Kordia in discussions with Crown over its future
State owned telecommunications company Kordia is undergoing a strategic review
By Sarah Putt, Auckland | Wednesday, 1 August, 2012
State owned telecommunications company Kordia is undergoing a strategic review, with the findings expected to be made public later this year.
CEO Geoff Hunt said he would not comment publicly on the review until it was “bedded in” with management and staff, a process which is not expected to be completed until September.
Kordia, originally the transmission arm of Television New Zealand, became a state owned enterprise in 2003. In 2006 it embarked on a “broadcast to broadband” strategy as its primary income was under threat with the switch off of analogue television, due for completion in 2013.
As part of this strategy Kordia embarked on a plan to build a trans-Tasman cable in a project called OptiKor. In January Kordia announced that Axin and Huawei Marine (two Chinese-owned technology companies) are now leading the project.
Kordia also bought the internet service provider Orcon in 2007 for $24.3 million. Orcon is the first of the five largest ISPs in New Zealand to launch Ultra Fast Broadband services. According to Kordia’s half year results to December 2011, Orcon’s VoIP product Genius (which is UFB enabled) achieved its full year sales targets in just two months.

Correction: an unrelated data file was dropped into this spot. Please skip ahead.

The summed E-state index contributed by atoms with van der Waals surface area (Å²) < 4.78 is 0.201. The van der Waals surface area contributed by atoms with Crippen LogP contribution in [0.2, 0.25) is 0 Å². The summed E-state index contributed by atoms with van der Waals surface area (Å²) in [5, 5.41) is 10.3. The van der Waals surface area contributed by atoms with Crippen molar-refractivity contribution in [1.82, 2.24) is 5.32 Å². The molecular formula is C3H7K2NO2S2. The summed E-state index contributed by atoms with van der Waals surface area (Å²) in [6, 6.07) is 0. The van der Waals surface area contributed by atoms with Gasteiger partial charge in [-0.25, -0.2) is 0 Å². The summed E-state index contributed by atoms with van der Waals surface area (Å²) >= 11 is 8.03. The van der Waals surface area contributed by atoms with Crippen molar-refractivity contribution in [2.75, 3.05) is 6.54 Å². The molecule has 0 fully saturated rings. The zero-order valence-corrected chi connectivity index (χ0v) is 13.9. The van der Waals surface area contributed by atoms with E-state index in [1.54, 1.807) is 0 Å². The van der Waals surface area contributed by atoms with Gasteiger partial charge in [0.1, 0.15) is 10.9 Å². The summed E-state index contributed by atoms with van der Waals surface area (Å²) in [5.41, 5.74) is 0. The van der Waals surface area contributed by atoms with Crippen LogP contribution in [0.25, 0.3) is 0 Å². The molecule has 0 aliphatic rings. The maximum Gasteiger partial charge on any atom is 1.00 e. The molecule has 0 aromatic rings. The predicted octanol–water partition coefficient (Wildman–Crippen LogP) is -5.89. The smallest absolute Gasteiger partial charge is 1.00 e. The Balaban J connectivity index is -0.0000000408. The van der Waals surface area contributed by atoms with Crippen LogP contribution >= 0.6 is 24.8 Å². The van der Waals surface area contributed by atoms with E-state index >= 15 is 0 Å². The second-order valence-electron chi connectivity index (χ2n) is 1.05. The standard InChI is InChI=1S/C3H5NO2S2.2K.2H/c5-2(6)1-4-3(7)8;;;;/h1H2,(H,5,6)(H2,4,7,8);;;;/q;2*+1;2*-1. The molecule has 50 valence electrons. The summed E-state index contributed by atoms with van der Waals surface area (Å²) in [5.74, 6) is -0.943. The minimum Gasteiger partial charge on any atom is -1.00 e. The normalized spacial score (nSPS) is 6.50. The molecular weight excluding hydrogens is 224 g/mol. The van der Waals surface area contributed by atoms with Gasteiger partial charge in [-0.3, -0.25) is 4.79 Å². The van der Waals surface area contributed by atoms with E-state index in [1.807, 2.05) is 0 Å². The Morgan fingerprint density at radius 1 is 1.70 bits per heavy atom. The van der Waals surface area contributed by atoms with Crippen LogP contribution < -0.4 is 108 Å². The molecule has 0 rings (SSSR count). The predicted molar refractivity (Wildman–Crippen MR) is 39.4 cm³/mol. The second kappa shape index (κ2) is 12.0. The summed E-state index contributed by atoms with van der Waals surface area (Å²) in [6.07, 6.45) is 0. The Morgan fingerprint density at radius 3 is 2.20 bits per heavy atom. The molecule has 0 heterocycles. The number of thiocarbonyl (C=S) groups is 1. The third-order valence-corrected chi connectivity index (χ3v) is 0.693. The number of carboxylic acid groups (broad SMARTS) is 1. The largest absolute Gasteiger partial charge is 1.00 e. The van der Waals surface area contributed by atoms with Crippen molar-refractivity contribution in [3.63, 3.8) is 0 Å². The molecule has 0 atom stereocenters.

The half year results also show Kordia achieved a net profit after tax of $7.3 million, compared to a loss in the same period last year of $18.01 million. Kordia declared an interim dividend of $1 million in February and has forecast a total dividend of $2 million at the end of the financial year.
The half year results note that 60 percent of Kordia’s revenue is being derived from services that did not exist five years ago.
Kordia board member Rhoda Phillippo says the SOE is in discussions with the Crown about the strategic future of Kordia.
“From our perspective making the right decision in the telecommunications/ISP market, you have to be very aware of the economic environment both in Australia and New Zealand,” she says.
“It’s not just strategically reviewing the business and analogue switch off, it’s reviewing what context you are in, who’s changing, who’s moving and shaping and where would you fit into it. I think it will be carefully considered. There’s no rush to sell off the crown jewels in any way shape or form, (it’s) much more a board deciding strategically what is the right move for Kordia in the future.”